As we are interested in the core set of cases, we are only visualizing the largest weakly connected component of the United States Supreme Court citation network. Cases are not added until they are linked to the LWCC. For example, Marbury v. Madison is not added to the visualization until a few years after it is decided.

How do I best view the visualization?

Given this is a high-definition video, it may take few seconds to load. We believe that it is worth the wait. In our view, the video is best consumed (1) Full Screen (2) HD On (3) Scaling Off.

Where can I find related papers?

Here is a non-exhaustive list of related scholarship:

Daniel Martin Katz, Network Analysis Reveals the Structural Position of Foreign Law in the Early Jurisprudence of the United States Supreme Court (Working Paper – 2014)

Yonatan Lupu & James H. Fowler, Strategic Citations to Precedent on the U.S. Supreme Court, 42 Journal of Legal Studies 151 (2013)

Michael Bommarito, Daniel Martin Katz, Jon Zelner & James Fowler, Distance Measures for Dynamic Citation Networks, 389 Physica A  4201 (2010).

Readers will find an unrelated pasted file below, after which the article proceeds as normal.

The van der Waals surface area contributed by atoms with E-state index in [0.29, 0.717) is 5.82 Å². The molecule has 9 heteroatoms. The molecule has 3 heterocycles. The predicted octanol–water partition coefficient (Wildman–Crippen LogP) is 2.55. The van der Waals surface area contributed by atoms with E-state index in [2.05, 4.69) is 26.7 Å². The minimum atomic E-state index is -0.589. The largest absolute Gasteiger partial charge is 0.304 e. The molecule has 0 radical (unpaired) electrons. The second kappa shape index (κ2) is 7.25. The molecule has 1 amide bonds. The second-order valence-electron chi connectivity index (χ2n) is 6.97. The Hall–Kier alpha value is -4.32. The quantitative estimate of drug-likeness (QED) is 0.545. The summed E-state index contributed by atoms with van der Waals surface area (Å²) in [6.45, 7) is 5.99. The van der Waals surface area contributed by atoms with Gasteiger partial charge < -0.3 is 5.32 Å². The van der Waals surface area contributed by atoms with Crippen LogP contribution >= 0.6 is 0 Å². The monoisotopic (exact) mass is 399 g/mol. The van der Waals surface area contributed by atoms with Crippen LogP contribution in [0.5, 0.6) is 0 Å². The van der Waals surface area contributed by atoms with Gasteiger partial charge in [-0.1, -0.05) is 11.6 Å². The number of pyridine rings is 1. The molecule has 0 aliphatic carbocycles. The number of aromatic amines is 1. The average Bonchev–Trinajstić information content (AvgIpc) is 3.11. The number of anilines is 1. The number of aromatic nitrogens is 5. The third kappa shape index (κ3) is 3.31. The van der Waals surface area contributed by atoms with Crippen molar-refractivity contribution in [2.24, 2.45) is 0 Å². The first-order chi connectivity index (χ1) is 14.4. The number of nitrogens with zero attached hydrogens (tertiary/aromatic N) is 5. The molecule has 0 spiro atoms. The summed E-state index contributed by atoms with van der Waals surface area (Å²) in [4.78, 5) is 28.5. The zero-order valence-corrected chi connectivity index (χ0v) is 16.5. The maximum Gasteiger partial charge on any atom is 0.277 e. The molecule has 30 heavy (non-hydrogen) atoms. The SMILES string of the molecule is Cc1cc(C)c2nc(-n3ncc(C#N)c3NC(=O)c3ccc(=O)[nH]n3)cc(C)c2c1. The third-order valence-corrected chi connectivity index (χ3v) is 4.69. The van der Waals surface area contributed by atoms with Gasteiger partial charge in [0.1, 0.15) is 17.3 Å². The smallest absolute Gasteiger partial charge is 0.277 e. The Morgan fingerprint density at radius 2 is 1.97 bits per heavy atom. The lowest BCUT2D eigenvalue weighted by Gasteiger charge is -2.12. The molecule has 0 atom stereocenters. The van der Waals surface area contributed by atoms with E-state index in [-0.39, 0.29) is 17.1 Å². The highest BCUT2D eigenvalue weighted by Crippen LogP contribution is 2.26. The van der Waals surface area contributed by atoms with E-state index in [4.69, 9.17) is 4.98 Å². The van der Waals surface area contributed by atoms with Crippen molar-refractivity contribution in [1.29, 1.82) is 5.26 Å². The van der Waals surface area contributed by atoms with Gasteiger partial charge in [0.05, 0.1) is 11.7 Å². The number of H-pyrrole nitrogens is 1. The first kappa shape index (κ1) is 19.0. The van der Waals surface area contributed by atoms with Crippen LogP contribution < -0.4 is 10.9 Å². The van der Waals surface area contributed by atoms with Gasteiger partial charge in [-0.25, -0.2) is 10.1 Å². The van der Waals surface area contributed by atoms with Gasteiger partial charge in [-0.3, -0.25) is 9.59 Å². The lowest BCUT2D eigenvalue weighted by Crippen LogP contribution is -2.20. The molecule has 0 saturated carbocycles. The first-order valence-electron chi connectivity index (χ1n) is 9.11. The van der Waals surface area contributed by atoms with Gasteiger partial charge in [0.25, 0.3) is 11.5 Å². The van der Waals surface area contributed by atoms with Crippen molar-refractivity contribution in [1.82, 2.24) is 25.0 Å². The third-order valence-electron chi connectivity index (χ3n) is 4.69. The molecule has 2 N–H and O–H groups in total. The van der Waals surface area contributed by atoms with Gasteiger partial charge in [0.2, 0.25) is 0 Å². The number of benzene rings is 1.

Michael Bommarito, Daniel Martin Katz & Jon Zelner, Law as a Seamless Web? Comparison of Various Network Representations of the United States Supreme Court Corpus (1791-2005) in Proceedings of the 12th Intl. Conference on Artificial Intelligence and Law (2009).

Frank Cross, Thomas Smith & Antonio Tomarchio, The Reagan Revolution in the Network of Law, 57 Emory L. J. 1227 (2008).

James Fowler & Sangick Jeon, The Authority of Supreme Court Precedent, 30 Soc. Networks 16 (2008).

Elizabeth Leicht, Gavin Clarkson, Kerby Shedden & Mark Newman, Large-Scale Structure of Time Evolving Citation Networks, 59 European Physics Journal B 75 (2007).

Thomas Smith, The Web of the Law, 44 San Diego L.R. 309 (2007).

James Fowler, Timothy R. Johnson, James F. Spriggs II, Sangick Jeon & Paul J. Wahlbeck, Network Analysis and the Law: Measuring the Legal Importance of Precedents at the U.S. Supreme Court, 15 Political Analysis, 324 (2007).

Patrick Ellis – MSU Law 3L (law + entrepreneurship + tech + process + creativity)

ellisAs discussed in a prior post, I will be featuring some of my students who are participating in my law, technology and/or entrepreneurship courses here at MSU Law (access the course list here) — Many of my students are doing interesting and exciting things and so I thought I would take some time to highlight them! For more information about these students or my courses – please feel free to contact me – daniel.martin.katz@gmail.com